“When I go onstage, that’s where I learn [the music],” she explains. “All of a sudden, it’s a whole new ballgame [when] I realize I don’t know the song — I’ve just got to start playing it live.”

Block’s most recent CD, Confessions of a Blues Singer (Rounder Records, 1998) — her tribute to those past blues masters, on which she covers songs by artists like Robert Johnson, Blind Willie McTell, Furry Lewis and Bukka White, as well as unveiling three new originals — was inspired by a vivid dream in which she heard a soaring Charlie Patton slide-guitar riff from his tune “Bo Weevil Blues” … although she hadn’t heard the song for some 30 years.

On Confessions, Block says she wanted to capture the urgency of a live performance, in the rawest form possible. “The technology thing is so intense now, you can really create an artist out of very marginal amounts of material,” she grouses. “You overlap the notes and you cross-fade them and you do this and you do that. … Listening to old records, I realized that the spirit of the music is just not captured by doing that. You really need to just get with that same spirit. There’s a joy there.”

And though Block says she never gives much thought to making her records a commercial success, “they [have] a weird way of doing well.” The music world concurs: She’s recorded or performed with such diverse artists as Stevie Wonder, The Band, Koko Taylor, Bruce Hornsby and her loyally enthusiastic fan Bonnie Raitt — who appears on the new CD.

For the past three years, Block has won W.C. Handy Awards (she was 1998’s Female Artist of the Year) — the highest honor within the international blues community. That recognition nurtures her artistic self-confidence.

“I feel ever so much more secure now, musically,” she confides. “I feel really centered now. I feel like [getting] down to the business of really having the joy with the music.

“When I make a record, I make it for myself first, I really do,” continues Block. “I absolutely know that I love what I’m doing. … It’s very emotional when I make a record.”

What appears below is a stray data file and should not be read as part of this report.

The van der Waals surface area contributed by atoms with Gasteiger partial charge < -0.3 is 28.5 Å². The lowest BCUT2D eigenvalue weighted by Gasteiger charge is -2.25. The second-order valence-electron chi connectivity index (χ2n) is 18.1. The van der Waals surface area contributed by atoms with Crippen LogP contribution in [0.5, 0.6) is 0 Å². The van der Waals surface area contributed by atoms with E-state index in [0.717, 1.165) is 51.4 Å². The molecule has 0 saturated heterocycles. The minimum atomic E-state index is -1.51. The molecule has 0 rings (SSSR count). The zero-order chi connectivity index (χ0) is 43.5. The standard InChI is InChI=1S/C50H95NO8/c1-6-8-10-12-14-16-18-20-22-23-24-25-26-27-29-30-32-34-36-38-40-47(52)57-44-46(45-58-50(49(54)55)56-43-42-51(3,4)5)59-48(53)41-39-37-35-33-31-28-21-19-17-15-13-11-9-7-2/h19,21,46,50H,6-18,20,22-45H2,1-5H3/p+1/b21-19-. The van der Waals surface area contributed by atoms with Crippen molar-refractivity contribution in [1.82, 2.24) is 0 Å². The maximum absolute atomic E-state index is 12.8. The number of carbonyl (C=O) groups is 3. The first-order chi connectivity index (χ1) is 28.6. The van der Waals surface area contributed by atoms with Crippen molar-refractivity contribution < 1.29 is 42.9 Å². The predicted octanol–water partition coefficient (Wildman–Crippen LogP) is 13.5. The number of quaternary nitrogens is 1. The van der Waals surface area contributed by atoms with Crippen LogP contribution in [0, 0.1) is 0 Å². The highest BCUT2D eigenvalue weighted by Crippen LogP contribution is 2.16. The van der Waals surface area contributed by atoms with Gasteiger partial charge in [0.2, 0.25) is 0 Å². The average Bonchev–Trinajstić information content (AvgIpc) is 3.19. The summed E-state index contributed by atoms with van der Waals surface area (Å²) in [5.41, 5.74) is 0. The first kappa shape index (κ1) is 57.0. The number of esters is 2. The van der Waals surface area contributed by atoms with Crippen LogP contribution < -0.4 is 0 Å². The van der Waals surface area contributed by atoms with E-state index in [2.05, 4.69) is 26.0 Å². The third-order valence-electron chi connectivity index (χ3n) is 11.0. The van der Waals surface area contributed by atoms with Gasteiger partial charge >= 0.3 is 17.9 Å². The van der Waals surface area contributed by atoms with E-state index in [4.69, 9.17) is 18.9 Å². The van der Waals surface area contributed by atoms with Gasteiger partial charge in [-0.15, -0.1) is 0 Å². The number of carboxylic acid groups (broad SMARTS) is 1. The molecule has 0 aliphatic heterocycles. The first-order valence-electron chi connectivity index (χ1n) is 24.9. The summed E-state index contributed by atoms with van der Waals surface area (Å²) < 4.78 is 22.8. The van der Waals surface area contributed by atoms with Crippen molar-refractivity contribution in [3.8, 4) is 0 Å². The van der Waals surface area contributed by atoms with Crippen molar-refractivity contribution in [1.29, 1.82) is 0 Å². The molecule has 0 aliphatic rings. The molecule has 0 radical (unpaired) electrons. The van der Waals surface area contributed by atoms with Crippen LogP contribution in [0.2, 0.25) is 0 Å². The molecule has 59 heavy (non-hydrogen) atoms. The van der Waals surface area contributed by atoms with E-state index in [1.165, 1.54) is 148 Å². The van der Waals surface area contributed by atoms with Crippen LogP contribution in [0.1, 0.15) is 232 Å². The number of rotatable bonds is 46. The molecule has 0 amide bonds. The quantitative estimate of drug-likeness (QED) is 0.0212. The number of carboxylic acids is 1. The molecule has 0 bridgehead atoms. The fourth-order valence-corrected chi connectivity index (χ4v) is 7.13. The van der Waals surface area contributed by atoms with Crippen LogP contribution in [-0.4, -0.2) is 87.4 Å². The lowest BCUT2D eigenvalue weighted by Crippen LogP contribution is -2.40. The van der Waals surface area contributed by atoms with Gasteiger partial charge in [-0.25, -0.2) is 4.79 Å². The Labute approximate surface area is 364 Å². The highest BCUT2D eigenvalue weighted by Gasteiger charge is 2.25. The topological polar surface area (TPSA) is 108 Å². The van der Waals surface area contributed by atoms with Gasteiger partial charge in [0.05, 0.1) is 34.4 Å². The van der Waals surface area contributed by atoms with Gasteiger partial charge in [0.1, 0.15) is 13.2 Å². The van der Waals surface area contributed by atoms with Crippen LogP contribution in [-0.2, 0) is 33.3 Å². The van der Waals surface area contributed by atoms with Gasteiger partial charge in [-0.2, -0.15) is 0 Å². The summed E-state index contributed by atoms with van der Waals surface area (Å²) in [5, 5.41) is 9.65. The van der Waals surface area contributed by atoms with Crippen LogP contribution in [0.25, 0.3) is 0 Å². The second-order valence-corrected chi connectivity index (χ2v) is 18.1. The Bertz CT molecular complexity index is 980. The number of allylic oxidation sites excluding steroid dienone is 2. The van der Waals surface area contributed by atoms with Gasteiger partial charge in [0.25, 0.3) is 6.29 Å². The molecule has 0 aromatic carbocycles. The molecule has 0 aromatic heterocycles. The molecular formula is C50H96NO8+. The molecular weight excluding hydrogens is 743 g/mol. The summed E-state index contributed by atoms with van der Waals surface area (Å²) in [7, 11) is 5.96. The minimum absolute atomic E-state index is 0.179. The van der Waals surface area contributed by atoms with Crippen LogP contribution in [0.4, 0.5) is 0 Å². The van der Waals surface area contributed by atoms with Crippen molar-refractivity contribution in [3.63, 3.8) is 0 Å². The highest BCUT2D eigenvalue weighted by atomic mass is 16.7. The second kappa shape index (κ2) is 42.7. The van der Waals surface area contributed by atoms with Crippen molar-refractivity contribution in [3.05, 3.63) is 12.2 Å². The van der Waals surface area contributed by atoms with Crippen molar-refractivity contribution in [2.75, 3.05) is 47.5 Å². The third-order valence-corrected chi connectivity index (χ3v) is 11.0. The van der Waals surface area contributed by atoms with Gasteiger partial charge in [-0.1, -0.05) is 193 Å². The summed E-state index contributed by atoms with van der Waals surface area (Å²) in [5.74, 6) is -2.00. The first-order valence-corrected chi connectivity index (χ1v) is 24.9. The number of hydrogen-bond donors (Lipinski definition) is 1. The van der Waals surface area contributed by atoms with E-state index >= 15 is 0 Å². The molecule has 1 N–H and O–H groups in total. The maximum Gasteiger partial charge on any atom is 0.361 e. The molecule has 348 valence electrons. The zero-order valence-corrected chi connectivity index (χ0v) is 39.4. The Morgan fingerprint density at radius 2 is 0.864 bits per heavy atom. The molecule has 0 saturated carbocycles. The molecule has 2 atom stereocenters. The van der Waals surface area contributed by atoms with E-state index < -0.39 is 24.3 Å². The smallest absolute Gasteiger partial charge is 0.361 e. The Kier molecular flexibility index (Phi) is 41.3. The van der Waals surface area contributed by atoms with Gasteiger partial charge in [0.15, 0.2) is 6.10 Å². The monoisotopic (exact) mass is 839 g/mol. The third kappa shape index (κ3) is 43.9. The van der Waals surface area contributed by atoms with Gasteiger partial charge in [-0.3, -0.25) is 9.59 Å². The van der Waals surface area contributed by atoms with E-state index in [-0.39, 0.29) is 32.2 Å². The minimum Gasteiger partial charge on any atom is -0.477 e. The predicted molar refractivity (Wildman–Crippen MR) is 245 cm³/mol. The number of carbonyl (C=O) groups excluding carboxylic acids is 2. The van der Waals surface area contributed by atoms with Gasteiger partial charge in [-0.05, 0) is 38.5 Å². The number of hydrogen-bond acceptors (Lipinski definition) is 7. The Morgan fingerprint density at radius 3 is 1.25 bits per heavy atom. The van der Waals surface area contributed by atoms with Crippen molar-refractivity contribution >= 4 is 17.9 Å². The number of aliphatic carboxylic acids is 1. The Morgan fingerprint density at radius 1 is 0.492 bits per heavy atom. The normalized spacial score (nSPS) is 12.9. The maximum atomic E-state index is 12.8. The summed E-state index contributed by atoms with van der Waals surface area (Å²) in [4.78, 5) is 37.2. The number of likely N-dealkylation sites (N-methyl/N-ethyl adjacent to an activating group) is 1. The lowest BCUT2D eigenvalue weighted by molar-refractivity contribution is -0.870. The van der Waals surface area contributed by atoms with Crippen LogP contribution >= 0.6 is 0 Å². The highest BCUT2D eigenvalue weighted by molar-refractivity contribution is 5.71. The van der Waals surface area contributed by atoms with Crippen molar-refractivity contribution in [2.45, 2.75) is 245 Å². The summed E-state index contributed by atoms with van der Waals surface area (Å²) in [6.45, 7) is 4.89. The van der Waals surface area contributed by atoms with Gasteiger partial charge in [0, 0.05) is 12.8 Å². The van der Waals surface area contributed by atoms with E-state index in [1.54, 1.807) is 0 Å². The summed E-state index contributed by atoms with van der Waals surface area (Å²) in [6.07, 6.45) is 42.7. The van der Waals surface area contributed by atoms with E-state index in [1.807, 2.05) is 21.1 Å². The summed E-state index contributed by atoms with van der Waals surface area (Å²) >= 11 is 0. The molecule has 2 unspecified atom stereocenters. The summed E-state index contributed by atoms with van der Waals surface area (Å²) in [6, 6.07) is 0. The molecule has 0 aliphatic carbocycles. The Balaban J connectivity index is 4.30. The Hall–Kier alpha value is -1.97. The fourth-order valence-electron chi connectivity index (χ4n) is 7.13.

That seems to be equally true for her fans.

She explained that an English teacher played Confessions (her 13th Rounder release) to his students. They listened to her autobiographical “Life Song” track, in perfect silence. “And they wanted to hear it again, and they listened to it again, in silence, for 10 minutes,” she explains.

“[The teacher] wrote me and said, ‘Anything that can keep their attention for that period of time is a miracle,'” Block remembers. “And they hauled off and wrote me letters. They wrote and said, ‘I thought my life was the worst, and then I heard your song and I realized I’m going to make it, because you made it. And you didn’t take drugs, and you’re a role model.’

“That’s inspiring,” says Block. “These are really personal letters, and deep letters, revealing that 17-year-olds are adults. … I was blown away. I started crying, reading the letters, and I realized that something in that song was actually inspiring to other people. This is such a reward to me: Words can’t say.”

Indeed, for Block, inspiring her fans in a positive way seems to be the ultimate reward. “The feeling that I get from [my] audiences, the feedback I got from those 17-year-olds … that means more to me than money. I’d probably be rich if I didn’t feel that way, but that satisfaction means way more to me. Money means nothing to me, compared to that.”